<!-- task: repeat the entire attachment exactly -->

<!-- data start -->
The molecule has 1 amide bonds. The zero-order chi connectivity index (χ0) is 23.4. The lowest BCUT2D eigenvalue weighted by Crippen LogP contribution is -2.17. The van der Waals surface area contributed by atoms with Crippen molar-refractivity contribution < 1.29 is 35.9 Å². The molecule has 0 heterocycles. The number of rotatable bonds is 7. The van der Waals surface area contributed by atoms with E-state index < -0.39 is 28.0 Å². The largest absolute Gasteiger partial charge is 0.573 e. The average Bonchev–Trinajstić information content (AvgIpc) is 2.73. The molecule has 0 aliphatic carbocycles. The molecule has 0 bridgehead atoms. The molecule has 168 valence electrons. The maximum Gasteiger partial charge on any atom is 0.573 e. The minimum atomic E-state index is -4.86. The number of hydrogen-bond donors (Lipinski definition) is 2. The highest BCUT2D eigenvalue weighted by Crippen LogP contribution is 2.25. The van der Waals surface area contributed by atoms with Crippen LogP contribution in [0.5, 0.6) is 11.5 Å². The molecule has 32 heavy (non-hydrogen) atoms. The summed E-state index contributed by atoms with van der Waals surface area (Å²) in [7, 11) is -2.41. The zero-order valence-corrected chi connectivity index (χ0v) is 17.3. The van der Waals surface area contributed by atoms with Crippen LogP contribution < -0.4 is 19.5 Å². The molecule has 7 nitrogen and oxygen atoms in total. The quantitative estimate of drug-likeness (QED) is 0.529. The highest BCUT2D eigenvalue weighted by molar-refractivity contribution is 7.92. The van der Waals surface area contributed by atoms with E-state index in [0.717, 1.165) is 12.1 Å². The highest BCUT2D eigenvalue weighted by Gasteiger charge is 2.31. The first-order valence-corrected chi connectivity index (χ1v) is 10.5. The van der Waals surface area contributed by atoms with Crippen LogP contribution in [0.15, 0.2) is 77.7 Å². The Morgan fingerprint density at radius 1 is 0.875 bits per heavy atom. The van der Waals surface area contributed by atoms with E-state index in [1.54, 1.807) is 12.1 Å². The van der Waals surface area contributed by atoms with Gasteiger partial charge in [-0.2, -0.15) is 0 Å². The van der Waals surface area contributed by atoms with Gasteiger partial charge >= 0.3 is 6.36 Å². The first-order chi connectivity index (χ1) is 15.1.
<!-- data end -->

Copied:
The molecule has 1 amide bonds. The zero-order chi connectivity index (χ0) is 23.4. The lowest BCUT2D eigenvalue weighted by Crippen LogP contribution is -2.17. The van der Waals surface area contributed by atoms with Crippen molar-refractivity contribution < 1.29 is 35.9 Å². The molecule has 0 heterocycles. The number of rotatable bonds is 7. The van der Waals surface area contributed by atoms with E-state index < -0.39 is 28.0 Å². The largest absolute Gasteiger partial charge is 0.573 e. The average Bonchev–Trinajstić information content (AvgIpc) is 2.73. The molecule has 0 aliphatic carbocycles. The molecule has 0 bridgehead atoms. The molecule has 168 valence electrons. The maximum Gasteiger partial charge on any atom is 0.573 e. The minimum atomic E-state index is -4.86. The number of hydrogen-bond donors (Lipinski definition) is 2. The highest BCUT2D eigenvalue weighted by Crippen LogP contribution is 2.25. The van der Waals surface area contributed by atoms with Crippen LogP contribution in [0.5, 0.6) is 11.5 Å². The molecule has 32 heavy (non-hydrogen) atoms. The summed E-state index contributed by atoms with van der Waals surface area (Å²) in [7, 11) is -2.41. The zero-order valence-corrected chi connectivity index (χ0v) is 17.3. The van der Waals surface area contributed by atoms with Crippen LogP contribution < -0.4 is 19.5 Å². The molecule has 7 nitrogen and oxygen atoms in total. The quantitative estimate of drug-likeness (QED) is 0.529. The highest BCUT2D eigenvalue weighted by molar-refractivity contribution is 7.92. The van der Waals surface area contributed by atoms with E-state index in [0.717, 1.165) is 12.1 Å². The highest BCUT2D eigenvalue weighted by Gasteiger charge is 2.31. The first-order valence-corrected chi connectivity index (χ1v) is 10.5. The van der Waals surface area contributed by atoms with Crippen LogP contribution in [0.15, 0.2) is 77.7 Å². The Morgan fingerprint density at radius 1 is 0.875 bits per heavy atom. The van der Waals surface area contributed by atoms with E-state index in [1.54, 1.807) is 12.1 Å². The van der Waals surface area contributed by atoms with Gasteiger partial charge in [-0.2, -0.15) is 0 Å². The van der Waals surface area contributed by atoms with Gasteiger partial charge >= 0.3 is 6.36 Å². The first-order chi connectivity index (χ1) is 15.1.